Loebel, C.C., and W.J. Kraemer. A brief review: Testosterone and resistance training in men. J.Strength and Cond.Res. 12(1):57-63. 1998

Staron, R.S., R.S. Hikida, F.C. Hagerman, G.A.Dudley and R.Murray. Human skeletal muscle fibers type to various workload. J.Histochem.Cytochem. 32:146-152. 1984

The exercise-induced growth hormone response in athletes.

Godfrey RJ, Madgwick Z, Whyte GP.

Source

Brunel University, Uxbridge, Middlesex, UK.

Abstract

Human growth hormone (hGH) is secreted in a pulsatile fashion, generally following a circadian rhythm. A number of physiological stimuli can initiate hGH secretion, the most powerful, non-pharmacological of which are sleep and exercise. hGH has many varied roles throughout life, from growth itself, including the turnover of muscle, bone and collagen, to the regulation of selective aspects of metabolic function including increased fat metabolism and the maintenance of a healthier body composition in later life. The exercise-induced growth hormone response (EIGR) is well recognised and although the exact mechanisms remain elusive, a number of candidates have been implicated. These include neural input, direct stimulation by catecholamines, lactate and or nitric oxide, and changes in acid-base balance. Of these, the best candidates appear to be afferent stimulation, nitric oxide and lactate. Resistance training results in a significant EIGR. Evidence suggests that load and frequency are determining factors in the regulation of hGH secretion. Despite the significant EIGR induced by resistance training, much of the stimulus for protein synthesis has been attributed to insulin-like growth factor-1 with modest contributions from the hGH-GH receptor interaction on the cell membrane. The EIGR to endurance exercise is associated with the intensity, duration, frequency and mode of endurance exercise. A number of studies have suggested an intensity ‘threshold’ exists for EIGR. An exercise intensity above lactate threshold and for a minimum of 10 minutes appears to elicit the greatest stimulus to the secretion of hGH. Exercise training above the lactate threshold may amplify the pulsatile release of hGH at rest, increasing 24-hour hGH secretion. The impact of chronic exercise training on the EIGR remains equivocal. Recent evidence suggests that endurance training results in decreased resting hGH and a blunted EIGR, which may be linked to an increased tissue sensitivity to hGH. While the potential ergogenic effects of exogenous GH administration are attractive to some athletes, the abuse of GH has been associated with a number of pathologies. Identification of a training programme that will optimise the EIGR may present a viable alternative. Ageing is often associated with a progressive decrease in the volume and, especially, the intensity of exercise. A growing body of evidence suggests that higher intensity exercise is effective in eliciting beneficial health, well-being and training outcomes. In a great many cases, the impact of some of the deleterious effects of ageing could be reduced if exercise focused on promoting the EIGR. This review examines the current knowledge and proposed mechanisms for the EIGR, the physiological consequences of endurance, strength and power training on the EIGR and its potential effects in elderly populations, including the aged athlete.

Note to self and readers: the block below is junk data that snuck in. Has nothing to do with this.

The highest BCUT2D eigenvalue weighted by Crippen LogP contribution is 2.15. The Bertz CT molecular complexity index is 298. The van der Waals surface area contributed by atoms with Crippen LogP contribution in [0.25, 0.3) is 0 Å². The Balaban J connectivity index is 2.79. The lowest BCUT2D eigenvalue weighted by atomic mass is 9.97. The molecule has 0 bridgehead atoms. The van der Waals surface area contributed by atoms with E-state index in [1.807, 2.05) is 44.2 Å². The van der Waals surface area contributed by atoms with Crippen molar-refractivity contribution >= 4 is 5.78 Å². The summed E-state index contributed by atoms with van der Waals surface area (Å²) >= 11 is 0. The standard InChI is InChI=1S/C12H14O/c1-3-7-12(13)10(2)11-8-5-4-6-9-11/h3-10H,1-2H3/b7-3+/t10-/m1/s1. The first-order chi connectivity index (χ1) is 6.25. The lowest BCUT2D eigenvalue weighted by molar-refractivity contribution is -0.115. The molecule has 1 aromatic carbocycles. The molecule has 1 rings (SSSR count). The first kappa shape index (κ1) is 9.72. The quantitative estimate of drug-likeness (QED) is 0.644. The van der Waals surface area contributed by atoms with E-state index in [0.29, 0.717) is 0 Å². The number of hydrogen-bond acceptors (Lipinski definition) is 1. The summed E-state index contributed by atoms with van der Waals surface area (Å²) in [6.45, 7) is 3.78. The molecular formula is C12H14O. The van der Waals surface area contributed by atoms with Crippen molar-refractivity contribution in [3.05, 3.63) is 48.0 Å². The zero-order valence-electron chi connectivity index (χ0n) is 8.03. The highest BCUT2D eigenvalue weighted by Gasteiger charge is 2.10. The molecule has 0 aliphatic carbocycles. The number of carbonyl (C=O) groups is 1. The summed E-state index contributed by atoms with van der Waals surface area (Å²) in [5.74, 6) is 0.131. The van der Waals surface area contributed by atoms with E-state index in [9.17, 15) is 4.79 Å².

PMID:
12797841